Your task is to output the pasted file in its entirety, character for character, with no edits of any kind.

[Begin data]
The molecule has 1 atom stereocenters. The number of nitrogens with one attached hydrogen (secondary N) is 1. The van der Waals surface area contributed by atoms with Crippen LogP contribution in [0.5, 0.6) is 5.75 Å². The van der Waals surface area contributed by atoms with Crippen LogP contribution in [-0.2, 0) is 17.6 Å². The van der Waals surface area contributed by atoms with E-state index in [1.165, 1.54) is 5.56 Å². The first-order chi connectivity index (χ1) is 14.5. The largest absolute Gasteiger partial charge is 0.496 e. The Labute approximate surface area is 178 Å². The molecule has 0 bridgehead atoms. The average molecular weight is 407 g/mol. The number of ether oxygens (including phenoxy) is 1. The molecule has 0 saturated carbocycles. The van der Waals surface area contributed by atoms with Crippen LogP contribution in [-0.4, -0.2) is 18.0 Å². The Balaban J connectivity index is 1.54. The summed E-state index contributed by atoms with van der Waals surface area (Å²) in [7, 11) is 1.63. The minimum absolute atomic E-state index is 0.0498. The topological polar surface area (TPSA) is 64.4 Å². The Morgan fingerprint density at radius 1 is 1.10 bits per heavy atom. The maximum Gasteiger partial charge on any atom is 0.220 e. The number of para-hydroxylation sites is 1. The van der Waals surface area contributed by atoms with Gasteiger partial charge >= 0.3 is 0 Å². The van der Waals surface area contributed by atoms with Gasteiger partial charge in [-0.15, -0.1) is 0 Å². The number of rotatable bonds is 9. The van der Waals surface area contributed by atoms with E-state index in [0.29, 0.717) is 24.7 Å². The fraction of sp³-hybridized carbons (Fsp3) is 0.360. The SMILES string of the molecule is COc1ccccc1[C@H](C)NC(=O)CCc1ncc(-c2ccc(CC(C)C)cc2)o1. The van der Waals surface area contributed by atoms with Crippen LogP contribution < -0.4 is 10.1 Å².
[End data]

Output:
The molecule has 1 atom stereocenters. The number of nitrogens with one attached hydrogen (secondary N) is 1. The van der Waals surface area contributed by atoms with Crippen LogP contribution in [0.5, 0.6) is 5.75 Å². The van der Waals surface area contributed by atoms with Crippen LogP contribution in [-0.2, 0) is 17.6 Å². The van der Waals surface area contributed by atoms with E-state index in [1.165, 1.54) is 5.56 Å². The first-order chi connectivity index (χ1) is 14.5. The largest absolute Gasteiger partial charge is 0.496 e. The Labute approximate surface area is 178 Å². The molecule has 0 bridgehead atoms. The average molecular weight is 407 g/mol. The number of ether oxygens (including phenoxy) is 1. The molecule has 0 saturated carbocycles. The van der Waals surface area contributed by atoms with Crippen LogP contribution in [-0.4, -0.2) is 18.0 Å². The Balaban J connectivity index is 1.54. The summed E-state index contributed by atoms with van der Waals surface area (Å²) in [7, 11) is 1.63. The minimum absolute atomic E-state index is 0.0498. The topological polar surface area (TPSA) is 64.4 Å². The Morgan fingerprint density at radius 1 is 1.10 bits per heavy atom. The maximum Gasteiger partial charge on any atom is 0.220 e. The number of para-hydroxylation sites is 1. The van der Waals surface area contributed by atoms with Gasteiger partial charge >= 0.3 is 0 Å². The van der Waals surface area contributed by atoms with Gasteiger partial charge in [-0.15, -0.1) is 0 Å². The number of rotatable bonds is 9. The van der Waals surface area contributed by atoms with E-state index in [0.29, 0.717) is 24.7 Å². The fraction of sp³-hybridized carbons (Fsp3) is 0.360. The SMILES string of the molecule is COc1ccccc1[C@H](C)NC(=O)CCc1ncc(-c2ccc(CC(C)C)cc2)o1. The van der Waals surface area contributed by atoms with Crippen LogP contribution < -0.4 is 10.1 Å².